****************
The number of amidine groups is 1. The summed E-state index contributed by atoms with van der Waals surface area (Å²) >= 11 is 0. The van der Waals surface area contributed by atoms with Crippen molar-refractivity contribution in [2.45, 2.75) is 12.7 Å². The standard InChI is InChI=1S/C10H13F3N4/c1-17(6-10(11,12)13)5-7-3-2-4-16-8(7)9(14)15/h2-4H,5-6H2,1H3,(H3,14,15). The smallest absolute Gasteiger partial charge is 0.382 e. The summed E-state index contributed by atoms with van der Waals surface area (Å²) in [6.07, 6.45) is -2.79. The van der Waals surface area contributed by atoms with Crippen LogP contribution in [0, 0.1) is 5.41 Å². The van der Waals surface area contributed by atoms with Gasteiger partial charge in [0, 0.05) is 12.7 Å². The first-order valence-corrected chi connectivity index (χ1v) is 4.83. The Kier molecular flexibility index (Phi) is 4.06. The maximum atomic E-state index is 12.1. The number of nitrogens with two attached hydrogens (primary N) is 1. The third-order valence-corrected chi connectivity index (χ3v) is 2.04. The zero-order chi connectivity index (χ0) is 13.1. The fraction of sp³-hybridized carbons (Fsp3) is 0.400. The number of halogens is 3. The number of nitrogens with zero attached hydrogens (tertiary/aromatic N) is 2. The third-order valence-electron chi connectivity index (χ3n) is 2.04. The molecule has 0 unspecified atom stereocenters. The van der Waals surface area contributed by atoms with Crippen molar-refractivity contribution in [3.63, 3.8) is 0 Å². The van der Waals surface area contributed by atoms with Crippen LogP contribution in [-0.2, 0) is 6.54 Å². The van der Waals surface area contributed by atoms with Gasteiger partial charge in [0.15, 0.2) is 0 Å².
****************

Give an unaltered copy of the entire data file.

The number of amidine groups is 1. The summed E-state index contributed by atoms with van der Waals surface area (Å²) >= 11 is 0. The van der Waals surface area contributed by atoms with Crippen molar-refractivity contribution in [2.45, 2.75) is 12.7 Å². The standard InChI is InChI=1S/C10H13F3N4/c1-17(6-10(11,12)13)5-7-3-2-4-16-8(7)9(14)15/h2-4H,5-6H2,1H3,(H3,14,15). The smallest absolute Gasteiger partial charge is 0.382 e. The summed E-state index contributed by atoms with van der Waals surface area (Å²) in [6.07, 6.45) is -2.79. The van der Waals surface area contributed by atoms with Crippen LogP contribution in [0, 0.1) is 5.41 Å². The van der Waals surface area contributed by atoms with Gasteiger partial charge in [0, 0.05) is 12.7 Å². The first-order valence-corrected chi connectivity index (χ1v) is 4.83. The Kier molecular flexibility index (Phi) is 4.06. The maximum atomic E-state index is 12.1. The number of nitrogens with two attached hydrogens (primary N) is 1. The third-order valence-corrected chi connectivity index (χ3v) is 2.04. The zero-order chi connectivity index (χ0) is 13.1. The fraction of sp³-hybridized carbons (Fsp3) is 0.400. The number of halogens is 3. The number of nitrogens with zero attached hydrogens (tertiary/aromatic N) is 2. The third-order valence-electron chi connectivity index (χ3n) is 2.04. The molecule has 0 unspecified atom stereocenters. The van der Waals surface area contributed by atoms with Crippen molar-refractivity contribution in [3.63, 3.8) is 0 Å². The van der Waals surface area contributed by atoms with Crippen LogP contribution in [-0.2, 0) is 6.54 Å². The van der Waals surface area contributed by atoms with Gasteiger partial charge in [0.15, 0.2) is 0 Å².